Budget 2018: A believer of the Bhagwad Gita, Modi likely to shun populism

Have you noticed something in the past few years? Unlike in the past, when everyone used to wonder about what the new Budget will come up with, very few people do so any longer. 

The reason is that since 1997, the government has held income tax rates stable at 10, 20 and 30 per cent. There has been some minor tinkering – after all, the tax bureaucracy must justify its existence – but overall, everyone has accepted these as fair rates and the government, aware that the tax base is tiny, has refrained from taxing income of the middle class more. A minor change that may happen this year is the taxing of hitherto tax-free dividends.

Now, in 2018, with the goods and services tax (GST) in place, the same thing is about to happen with indirect taxes. Gone are the days when businessmen would fret over the likely changes in excise and customs duties. There is now huge stability in the indirect tax rates. The Budget, as an annual event of middle-class torment, is over.

The past 70 years

So what do the details of the past 70-plus Budgets show? They have varied, naturally, but one feature is common to all of them: Gross mismanagement of the economy caused by political factors that every few years have led to completely avoidable crises. It all started in 1957 and went on relentlessly till 2017.

The broad point about the Indian economy seen through its Budgets is that thanks to the politicians, it revels in subsidies. There is no sector that is not subsidised: agriculture, industry, banking and finance, and services.

Farmers get input subsidies and minimum prices. Industry gets subsidised land and finance. And banking gets capital from time to time by tapping the taxpayers' pockets, that is, for free.

In return, nothing is demanded because agriculture is usually in distress, industry finances politics and the banks are mostly owned by the government. As to services, no data is available outside the formal sector.

The income transfer economy

The extent of the subsidy may vary from one period to the other but this usually amounts to no more than subsidy-switching. Another way of putting it is that the politicians, in order to gain votes, force a small minority of around 200 million people to pay for the rest of the 1,100 million people. These are gigantic income transfers via the Budgets.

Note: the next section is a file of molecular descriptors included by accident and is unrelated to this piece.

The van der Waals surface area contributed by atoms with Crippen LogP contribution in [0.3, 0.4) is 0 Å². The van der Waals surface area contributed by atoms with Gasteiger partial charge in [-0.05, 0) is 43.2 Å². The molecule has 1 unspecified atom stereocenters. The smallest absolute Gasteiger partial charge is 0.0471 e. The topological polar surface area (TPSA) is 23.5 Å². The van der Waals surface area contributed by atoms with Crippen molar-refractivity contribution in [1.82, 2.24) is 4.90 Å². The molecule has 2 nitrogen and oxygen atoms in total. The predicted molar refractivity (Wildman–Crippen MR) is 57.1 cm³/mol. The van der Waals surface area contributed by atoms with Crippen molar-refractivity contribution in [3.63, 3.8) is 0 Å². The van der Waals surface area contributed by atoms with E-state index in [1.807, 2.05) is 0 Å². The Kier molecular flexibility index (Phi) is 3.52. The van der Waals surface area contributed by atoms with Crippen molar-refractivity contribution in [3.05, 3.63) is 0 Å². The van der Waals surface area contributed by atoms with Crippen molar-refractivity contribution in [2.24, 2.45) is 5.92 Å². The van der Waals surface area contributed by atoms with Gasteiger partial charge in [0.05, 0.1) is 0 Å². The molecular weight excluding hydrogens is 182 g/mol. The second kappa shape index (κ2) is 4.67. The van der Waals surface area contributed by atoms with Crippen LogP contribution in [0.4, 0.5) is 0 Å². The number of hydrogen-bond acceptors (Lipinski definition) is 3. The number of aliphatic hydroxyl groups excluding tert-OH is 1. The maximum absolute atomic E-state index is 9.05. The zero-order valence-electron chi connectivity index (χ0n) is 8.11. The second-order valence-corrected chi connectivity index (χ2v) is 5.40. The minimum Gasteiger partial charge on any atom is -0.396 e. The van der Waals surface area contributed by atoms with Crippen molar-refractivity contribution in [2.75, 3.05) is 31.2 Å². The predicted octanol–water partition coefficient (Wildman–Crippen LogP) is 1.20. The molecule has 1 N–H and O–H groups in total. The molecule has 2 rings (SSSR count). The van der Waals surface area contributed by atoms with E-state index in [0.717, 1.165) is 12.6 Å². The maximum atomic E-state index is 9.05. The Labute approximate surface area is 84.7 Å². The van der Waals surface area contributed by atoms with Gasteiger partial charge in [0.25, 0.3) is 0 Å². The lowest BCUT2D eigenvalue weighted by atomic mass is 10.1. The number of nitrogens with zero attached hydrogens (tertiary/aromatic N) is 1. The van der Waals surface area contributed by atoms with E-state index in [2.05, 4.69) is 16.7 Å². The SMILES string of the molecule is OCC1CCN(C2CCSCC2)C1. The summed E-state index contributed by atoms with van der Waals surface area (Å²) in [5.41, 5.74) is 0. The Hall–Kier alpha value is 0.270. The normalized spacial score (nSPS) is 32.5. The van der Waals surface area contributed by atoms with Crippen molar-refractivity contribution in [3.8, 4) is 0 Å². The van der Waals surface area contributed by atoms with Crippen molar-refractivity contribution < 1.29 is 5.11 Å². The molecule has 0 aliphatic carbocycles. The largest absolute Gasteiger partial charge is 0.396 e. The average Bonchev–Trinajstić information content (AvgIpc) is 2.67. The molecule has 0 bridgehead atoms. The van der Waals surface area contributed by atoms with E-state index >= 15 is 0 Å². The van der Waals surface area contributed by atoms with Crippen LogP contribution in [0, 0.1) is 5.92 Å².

But these transfers yield no economic benefits, such as dramatic and sustained increases in efficiency and output. But it must be said that at least where agriculture is concerned, they help maintain social stability.

Tinkering in 2018

That said, what can we expect from the 2018 Budget, the details of which the Prime Minister is said to be supervising personally? Will he go the populist route because the general election is next year or will he stick to his preference for strict fiscal discipline?

The chances are that he will do the latter. He believes the Bhagwad Gita's advice that we must do our duty and not worry about the fruits. He sees his task as having to revive the level of economic activity, not as having to hand out goodies to the voters.

In any case, there isn't much scope for this because, quite simply, the government has very little money to spend and PM Modi doesn't want to go for deficit financing above and beyond what is necessary to meet the fixed payments like subsidies, interest, salaries, and pensions.

Universal Basic Income?

There is one thing which he may announce, however: A universal basic income scheme for which the banking infrastructure is ready via the DBT (direct benefit transfer) accounts. The insistence of linking Aadhaar to bank accounts is because of this.

The scheme will probably start on a pilot basis with a token allocation this year and balloon along the way before the Assembly and general elections of 2018 and 2019. By then, the GST would have stabilised and government revenues will have received a major boost.

If this is done, it will basically be an expansion of MNREGA (Mahatma Gandhi National Rural Employment Gurantee Act), which has flopped because of corruption. But whether the resources that the government can raise will be enough to sustain it is another question altogether. So far, only Finland has started it on a pilot basis.

For the rest, as has been pointed out by almost every expert, there isn't much the Budget can do because now the issue is of allowing the structural reforms made in the past four years to work. They require the disk operating system of the economy to be completely changed from a subsidy-driven economy to an efficient income-earning one.

That will take time.